Couldron may be correct that Torres is the series' scariest villain; he'd certainly be right up there. (The murder of Captain Gilbert, its suspensefully staged build-up, and subsequent fight scene may make for the series' most frightening teaser.) Mary is surely right that the lead heavy is beautifully played by John Dehner. Compare his lurching, labored Tores with his silky smoothness in "Night of the Casual Killer": same actor, two entirely different characters. While he is dementedly evil, for me Torres passes (later story editor) Henry Sharp's "sympathetic villain" test: You cannot justify Torres's crimes, but you are given to understand how he came to be so warped.

The big problem for me in this episode is the character (over) played by Sue Ane Langdon. I assume that her principal dramatic function is comic relief in what would otherwise be a relentlessly grim story, but, from where I'm watching, she ends up simply annoying me. She is also a plot contrivance with little rhyme or reason: Dramatically speaking, why would Torres think it necessary to hypnotize and kidnap her? Then, why would he drag her to Alto Nuevo, leaving behind so obvious a trail for West and Gordon to follow? That she is so dispensable from the real story—the first of many madmen to attempt assasination of Grant—is pointed up by the fact that she is altogether absent from Act IV, except for the comic tag to tie up loose ends. And I never miss her.

Still, Miss Giggles isn't enough to shanghai this episode. The atmosphere of the teaser and Act I is impressively moody. Despite the fact that you can see the fuses of Torres's rockets nearly sputter out before ignition (!), the shot of Conrad opening wide his legs for the rocket to pass through them is a great moment in the series. The death of Torres is also well done: Dehner again plays it just right—no flailing about, just a dignified self-drowning, with eyes wide open as they sink beneath the murk. Perfect. A wretch is finally released from the misery done to him, inflicted upon others.

One of the best and—obviously for me—most memorable of the Mantley episodes.

Geezer's Footnote : On the audio tracks of the first generation of prints of this episode—when broadcast in 1966, subsequently in syndication in the early 1970s—you could hear, very distinctly, a grating "death-rattle" in Torres's voice. You knew it was deliberate, not an imperfect track, because it was heard only when Dehnner speaks his lines. (It's preserved in an old audio cassette of the episode from the period that I own.) The implication was that Torres's larynx was as mechanical as almost everything else about him: a very nice touch, when you consider how sloppily some of the series later episodes were put together. In both the Columbia House reissues—altogether so on VHS, only a trace remaining in the DVD—apparently some unknowing sound mixer smoothed out on the soundtrack a roughness the original producers put there. Too bad.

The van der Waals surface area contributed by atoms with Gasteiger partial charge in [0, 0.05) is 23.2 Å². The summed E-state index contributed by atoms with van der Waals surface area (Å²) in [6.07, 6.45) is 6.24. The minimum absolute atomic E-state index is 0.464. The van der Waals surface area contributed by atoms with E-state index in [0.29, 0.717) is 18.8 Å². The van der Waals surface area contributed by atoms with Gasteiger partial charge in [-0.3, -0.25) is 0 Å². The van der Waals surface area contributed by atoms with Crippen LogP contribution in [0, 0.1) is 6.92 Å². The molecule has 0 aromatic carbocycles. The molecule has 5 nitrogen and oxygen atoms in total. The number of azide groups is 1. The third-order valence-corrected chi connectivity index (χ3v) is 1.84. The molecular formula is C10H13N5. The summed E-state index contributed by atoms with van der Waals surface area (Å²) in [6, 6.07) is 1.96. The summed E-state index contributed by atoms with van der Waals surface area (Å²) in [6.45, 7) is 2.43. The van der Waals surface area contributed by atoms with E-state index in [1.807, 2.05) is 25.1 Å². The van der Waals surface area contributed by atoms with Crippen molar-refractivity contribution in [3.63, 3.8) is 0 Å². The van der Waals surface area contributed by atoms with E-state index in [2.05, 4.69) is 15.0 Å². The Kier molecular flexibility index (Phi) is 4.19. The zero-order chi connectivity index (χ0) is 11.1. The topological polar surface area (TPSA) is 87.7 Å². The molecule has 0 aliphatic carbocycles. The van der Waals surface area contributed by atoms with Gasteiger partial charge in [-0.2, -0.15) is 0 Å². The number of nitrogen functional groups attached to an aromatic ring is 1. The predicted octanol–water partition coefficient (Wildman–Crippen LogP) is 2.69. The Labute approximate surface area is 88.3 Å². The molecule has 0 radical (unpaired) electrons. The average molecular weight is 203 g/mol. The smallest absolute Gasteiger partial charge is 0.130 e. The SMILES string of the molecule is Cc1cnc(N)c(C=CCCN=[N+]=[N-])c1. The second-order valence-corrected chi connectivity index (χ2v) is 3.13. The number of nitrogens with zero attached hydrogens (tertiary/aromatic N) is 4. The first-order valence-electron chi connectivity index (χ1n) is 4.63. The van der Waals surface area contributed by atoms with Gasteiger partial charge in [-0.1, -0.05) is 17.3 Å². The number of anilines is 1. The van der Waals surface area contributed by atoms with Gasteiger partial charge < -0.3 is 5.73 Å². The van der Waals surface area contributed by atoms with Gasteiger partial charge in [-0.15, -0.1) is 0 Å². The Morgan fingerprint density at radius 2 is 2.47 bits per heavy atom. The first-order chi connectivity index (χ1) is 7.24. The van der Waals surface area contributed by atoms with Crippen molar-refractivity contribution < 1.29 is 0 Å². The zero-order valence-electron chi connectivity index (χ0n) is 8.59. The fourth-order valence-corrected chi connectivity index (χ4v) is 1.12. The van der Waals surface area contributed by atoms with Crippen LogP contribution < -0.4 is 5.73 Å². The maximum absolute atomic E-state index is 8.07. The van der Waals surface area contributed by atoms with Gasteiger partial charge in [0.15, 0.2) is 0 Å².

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SS 1st assignment - desk job

417 Posts

Posted - 11/06/2003 :  13:47:06  Show Profile
TNOT Steel Assassin

This definitely goes down as one of Jim’s most physical challenges. Torres is literally made of steel and he’s impossible to beat in a fair fight. Torres is not only physically strong he’s a highly intelligent adversary for the guys; a self-taught physiologist, chemist, engineer, and all after surviving an explosion that should have left him dead. Torres is not unsympathetic however, he’s almost like a self-made Frankenstein monster and in the end he does the honorable thing.

The (weak) liner notes for the DVD of this episode makes a strange comment regarding the great character actor John Dehner. Something along the lines of him being an unusual choice to play Torres because he isn’t “physically threatening”. I couldn’t disagree more, Dehner is perfect in the part: older perhaps but, tall and with an intimidating demeanor (like John Avery) Dehner made scores of TV and movie appearances, most as villains and very effectively played.

And he is effective. The atmospheric teaser setting the action on a foggy San Francisco night does a great job of introducing us to Torres and his mission of vengeance against all those he sees as responsible for his present condition. RC does some great work in the opening as well as he happens across Torres who makes a most pithy comment: “A prudent man simply leaves”. Jim doesn’t have a word of dialogue but his facial expressions convey the range of emotions he’s experiencing from curiosity and concern, to bewilderment, then fear before the fadeout into the opening credits. Good work Bob! Had he been one of his contemporaries RC would have given Douglas Fairbanks a run for his money, he’s a better actor and just as good doing his own stunts.